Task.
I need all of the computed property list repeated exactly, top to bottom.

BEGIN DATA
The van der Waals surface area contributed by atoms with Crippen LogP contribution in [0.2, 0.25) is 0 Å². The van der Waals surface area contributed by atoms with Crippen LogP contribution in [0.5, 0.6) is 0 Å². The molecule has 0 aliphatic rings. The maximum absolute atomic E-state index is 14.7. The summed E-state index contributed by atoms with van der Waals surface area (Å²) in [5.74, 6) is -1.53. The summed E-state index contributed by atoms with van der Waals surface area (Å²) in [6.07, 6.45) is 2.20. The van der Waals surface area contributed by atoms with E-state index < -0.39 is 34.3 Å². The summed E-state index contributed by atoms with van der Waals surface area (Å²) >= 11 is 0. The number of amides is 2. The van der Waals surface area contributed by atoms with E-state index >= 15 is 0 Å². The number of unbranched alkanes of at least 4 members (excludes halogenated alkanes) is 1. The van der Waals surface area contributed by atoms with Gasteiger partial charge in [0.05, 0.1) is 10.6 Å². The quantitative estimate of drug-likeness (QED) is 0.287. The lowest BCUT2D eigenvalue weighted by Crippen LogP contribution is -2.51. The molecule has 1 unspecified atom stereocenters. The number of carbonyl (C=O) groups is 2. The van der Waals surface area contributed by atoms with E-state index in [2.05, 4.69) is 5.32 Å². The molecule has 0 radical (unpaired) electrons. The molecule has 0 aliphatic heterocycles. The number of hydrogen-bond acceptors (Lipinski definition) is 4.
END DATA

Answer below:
The van der Waals surface area contributed by atoms with Crippen LogP contribution in [0.2, 0.25) is 0 Å². The van der Waals surface area contributed by atoms with Crippen LogP contribution in [0.5, 0.6) is 0 Å². The molecule has 0 aliphatic rings. The maximum absolute atomic E-state index is 14.7. The summed E-state index contributed by atoms with van der Waals surface area (Å²) in [5.74, 6) is -1.53. The summed E-state index contributed by atoms with van der Waals surface area (Å²) in [6.07, 6.45) is 2.20. The van der Waals surface area contributed by atoms with E-state index < -0.39 is 34.3 Å². The summed E-state index contributed by atoms with van der Waals surface area (Å²) >= 11 is 0. The number of amides is 2. The van der Waals surface area contributed by atoms with E-state index >= 15 is 0 Å². The number of unbranched alkanes of at least 4 members (excludes halogenated alkanes) is 1. The van der Waals surface area contributed by atoms with Gasteiger partial charge in [0.05, 0.1) is 10.6 Å². The quantitative estimate of drug-likeness (QED) is 0.287. The lowest BCUT2D eigenvalue weighted by Crippen LogP contribution is -2.51. The molecule has 1 unspecified atom stereocenters. The number of carbonyl (C=O) groups is 2. The van der Waals surface area contributed by atoms with E-state index in [2.05, 4.69) is 5.32 Å². The molecule has 0 radical (unpaired) electrons. The molecule has 0 aliphatic heterocycles. The number of hydrogen-bond acceptors (Lipinski definition) is 4.